One of Essilor Group’s core principle is “respecting laws by applying high standards”. My management is fully aligned and committed to this principle and I am fortunate to have great support (not only from India but also from AMREA headquarters in Singapore) where the tone is set from the top in order to enable the organisation to be a responsible and compliant corporate citizen.
In my role, my first and foremost responsibility is to assist in implementing strong internal compliance mechanisms and processes. On a day to day basis, it is mostly contracts, FDI related issues and general corporate advisory. I act as a business partner to find simple solutions for complex issues through innovative ideas. I
Over the years working as an in-house counsel in various organisations what I have learnt is that it is really important to reach out to internal customers if you want to bring change and contribute to business growth. If we sit in our chairs and expect internal customers to come to us, then nothing will happen. At Essilor, Legal & Secretarial team goes that extra mile to reach out to internal customers, interact with them on a regular basis across India to build trust for partnership.
HOW WAS YOUR EXPERIENCE WORKING WITH LAW FIRMS AND HOW IS DIFFERENT IS FROM YOUR CURRENT ROLE?
Well, being in law firms during my initial years was more about drafting and documentation rather than direct client facing and negotiations. Also, role was usually watertight and didn’t have any scope to venture into other areas of law. For example, if you were in a corporate group you would be mostly doing just that and would not be handling issues of litigation or IP etc.
As an in-house counsel, the equation is quite different. It is basically a client facing role on an everyday basis.
First and foremost, it is essential to understand the business before delving in on its problems. If you cannot understand the business you cannot make necessary provisions in your contracts. Being proactive and visible is also essential to maintain balance between compliance and business. I have always supported the idea of my colleagues providing trainings on various issues, distribute Do’s and Don’ts, SOPs etc., to ensure that they are visible to the internal customer and there is trust built for future cooperation.
My role as an in-house counsel has been a journey of every day learning and there is always something new to do and something new to learn every day. I realised early in my career as an in-house counsel that it is not just about law but about finding possibilities to assist business and growth and at the same time also being strong to say “No” when its actually required and still have buy-in from your internal customers.
Being an in-house counsel you also need to be a generalist in addition to your specialised subjects as you need to advice the management on all issues of law.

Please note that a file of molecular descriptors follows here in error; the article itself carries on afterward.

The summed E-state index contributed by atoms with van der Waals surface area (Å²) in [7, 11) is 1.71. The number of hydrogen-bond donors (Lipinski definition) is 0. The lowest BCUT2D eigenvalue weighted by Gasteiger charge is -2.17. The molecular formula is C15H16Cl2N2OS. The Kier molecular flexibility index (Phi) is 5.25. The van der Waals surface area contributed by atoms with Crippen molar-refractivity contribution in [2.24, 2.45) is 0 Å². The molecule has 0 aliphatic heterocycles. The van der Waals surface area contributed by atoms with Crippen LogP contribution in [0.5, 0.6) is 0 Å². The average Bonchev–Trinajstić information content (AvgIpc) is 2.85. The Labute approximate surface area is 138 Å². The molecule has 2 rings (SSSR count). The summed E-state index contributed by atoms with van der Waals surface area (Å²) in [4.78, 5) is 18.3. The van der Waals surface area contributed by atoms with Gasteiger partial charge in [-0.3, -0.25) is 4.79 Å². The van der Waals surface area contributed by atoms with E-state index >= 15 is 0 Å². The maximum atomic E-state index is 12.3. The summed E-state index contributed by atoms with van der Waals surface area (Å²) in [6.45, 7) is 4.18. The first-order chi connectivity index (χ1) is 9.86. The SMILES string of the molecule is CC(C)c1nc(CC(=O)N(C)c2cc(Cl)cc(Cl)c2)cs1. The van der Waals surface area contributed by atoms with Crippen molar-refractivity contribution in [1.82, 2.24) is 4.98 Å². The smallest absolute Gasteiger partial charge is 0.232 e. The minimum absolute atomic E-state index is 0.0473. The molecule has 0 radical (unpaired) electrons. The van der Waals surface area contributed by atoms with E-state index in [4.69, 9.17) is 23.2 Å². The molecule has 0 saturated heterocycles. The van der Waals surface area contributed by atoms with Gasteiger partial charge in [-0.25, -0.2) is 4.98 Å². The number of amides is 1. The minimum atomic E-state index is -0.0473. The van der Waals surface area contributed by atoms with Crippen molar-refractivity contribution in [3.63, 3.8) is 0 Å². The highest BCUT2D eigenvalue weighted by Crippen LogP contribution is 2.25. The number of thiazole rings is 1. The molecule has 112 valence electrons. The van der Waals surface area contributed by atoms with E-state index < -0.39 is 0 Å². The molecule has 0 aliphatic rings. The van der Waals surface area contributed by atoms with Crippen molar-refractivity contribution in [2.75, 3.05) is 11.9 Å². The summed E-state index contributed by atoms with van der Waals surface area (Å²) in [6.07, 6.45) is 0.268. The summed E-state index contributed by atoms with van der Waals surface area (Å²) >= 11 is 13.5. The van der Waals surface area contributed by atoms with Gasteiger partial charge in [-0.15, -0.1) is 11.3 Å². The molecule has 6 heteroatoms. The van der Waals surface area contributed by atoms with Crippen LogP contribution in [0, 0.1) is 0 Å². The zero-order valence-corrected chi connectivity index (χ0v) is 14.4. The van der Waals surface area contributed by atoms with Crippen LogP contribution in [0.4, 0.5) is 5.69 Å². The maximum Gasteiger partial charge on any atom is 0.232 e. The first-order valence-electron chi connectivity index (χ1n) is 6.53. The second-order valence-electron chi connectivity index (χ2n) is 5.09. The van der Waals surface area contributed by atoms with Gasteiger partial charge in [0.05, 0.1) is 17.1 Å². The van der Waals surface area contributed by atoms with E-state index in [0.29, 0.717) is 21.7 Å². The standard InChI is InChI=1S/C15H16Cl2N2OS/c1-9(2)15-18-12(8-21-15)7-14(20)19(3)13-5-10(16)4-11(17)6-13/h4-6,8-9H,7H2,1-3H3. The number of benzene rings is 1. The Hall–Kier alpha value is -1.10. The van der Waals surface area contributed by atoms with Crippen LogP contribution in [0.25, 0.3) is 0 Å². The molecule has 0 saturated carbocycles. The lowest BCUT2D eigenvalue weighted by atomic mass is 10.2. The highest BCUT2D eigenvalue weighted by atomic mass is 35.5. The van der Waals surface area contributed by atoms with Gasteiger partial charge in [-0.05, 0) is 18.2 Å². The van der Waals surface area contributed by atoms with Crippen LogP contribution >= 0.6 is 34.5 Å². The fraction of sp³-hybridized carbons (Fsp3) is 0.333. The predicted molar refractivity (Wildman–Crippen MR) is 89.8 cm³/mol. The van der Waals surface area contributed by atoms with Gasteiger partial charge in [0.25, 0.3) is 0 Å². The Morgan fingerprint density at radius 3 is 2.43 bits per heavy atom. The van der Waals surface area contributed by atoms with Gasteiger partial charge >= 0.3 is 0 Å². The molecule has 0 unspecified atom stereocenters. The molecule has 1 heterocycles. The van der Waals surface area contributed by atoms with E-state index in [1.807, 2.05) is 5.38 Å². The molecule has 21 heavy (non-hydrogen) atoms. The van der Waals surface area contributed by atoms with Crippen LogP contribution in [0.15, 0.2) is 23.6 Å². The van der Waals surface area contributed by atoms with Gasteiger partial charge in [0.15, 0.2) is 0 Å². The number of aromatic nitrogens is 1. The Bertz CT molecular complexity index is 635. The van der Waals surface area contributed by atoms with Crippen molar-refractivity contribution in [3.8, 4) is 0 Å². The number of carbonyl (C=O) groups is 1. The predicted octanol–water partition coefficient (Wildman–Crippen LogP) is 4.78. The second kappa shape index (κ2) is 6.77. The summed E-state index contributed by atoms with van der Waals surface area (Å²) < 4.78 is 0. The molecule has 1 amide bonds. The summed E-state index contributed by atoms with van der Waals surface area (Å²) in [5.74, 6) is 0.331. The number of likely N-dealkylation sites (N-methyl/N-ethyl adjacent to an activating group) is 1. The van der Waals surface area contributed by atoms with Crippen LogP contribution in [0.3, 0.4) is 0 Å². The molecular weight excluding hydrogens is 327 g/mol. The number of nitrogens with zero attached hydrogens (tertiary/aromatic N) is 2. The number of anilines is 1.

WHAT WOULD YOU ADVICE YOUNG LAWYERS ON WORK-LIFE BALANCE?
Speaking only from my personal perspective, even today I see a lot of people having the wrong notion that their organisation or bosses will think they are hardworking and dedicated only if they sit and work late hours on weekdays and even weekends. Yes, hard work is important for success but then you can work smart as well. For me if someone sits late hours every day and I know there is not much to do, then there is definitely a problem with time management.
As a professional, amongst others, time management and punctuality is very important. We should plan our day (for example, divide your time, prioritise work) in advance. With little checks and balances I feel one can always manage between work and home.
I have always ensured my colleagues understand the value of time whether at work or at home. A stress free mind can innovate/ think out of the box or else we will only end up having robots which can only do what it’s programmed to do and not innovate or think out of the box.
Although it’s not easy when you begin, but it is important to first understand business of your organisation and align your department goals to that of the organisation, build a rapport with your internal customers, understand and anticipate their requirements, train them to take care of minimum risks, have SOPs for all kinds of transactions, draft templates etc. All this goes a long way in giving you a cushion required to ensure work life balance.
At the end of the day, it’s left to an individual or a team to make it happen. No one else can do it for them.
AS A PARTING MESSAGE, WHAT WOULD BE YOUR ADVICE TO OUR READERS, ESPECIALLY ASPIRING AND YOUNG LAWYERS?
I am still learning myself so I will only speak from my short experience so far.
Firstly, learn to enjoy what you do and have fun. If you are passionate about what you do, then no one can stop you from achieving your goals.
Secondly be a thorough professional. Learn to prioritise and manage your time early in your career. Be punctual. Do not compromise on your values. If you promise to deliver within a time to an internal customer/client, then make sure you deliver within that time. You can either create your image or ruin it.
Thirdly, be humble. Be willing to learn and unlearn. Be willing to listen and observe to learn new things as opportunity lurks everywhere. Be willing to ask when you do not know. Be willing to pass on knowledge to those to seek.
My advice to budding lawyers who want to make their career as in-house counsels is to first start their career by practicing law and then maybe spend some time in law firms before actually shifting to an in-house role. Of course financial stability could be an issue in the beginning but then it’s an investment which will surely give your benefits in the long run. In a corporate world you have to deal with everything. Hence, overall knowledge in every aspect is a quintessential requirement.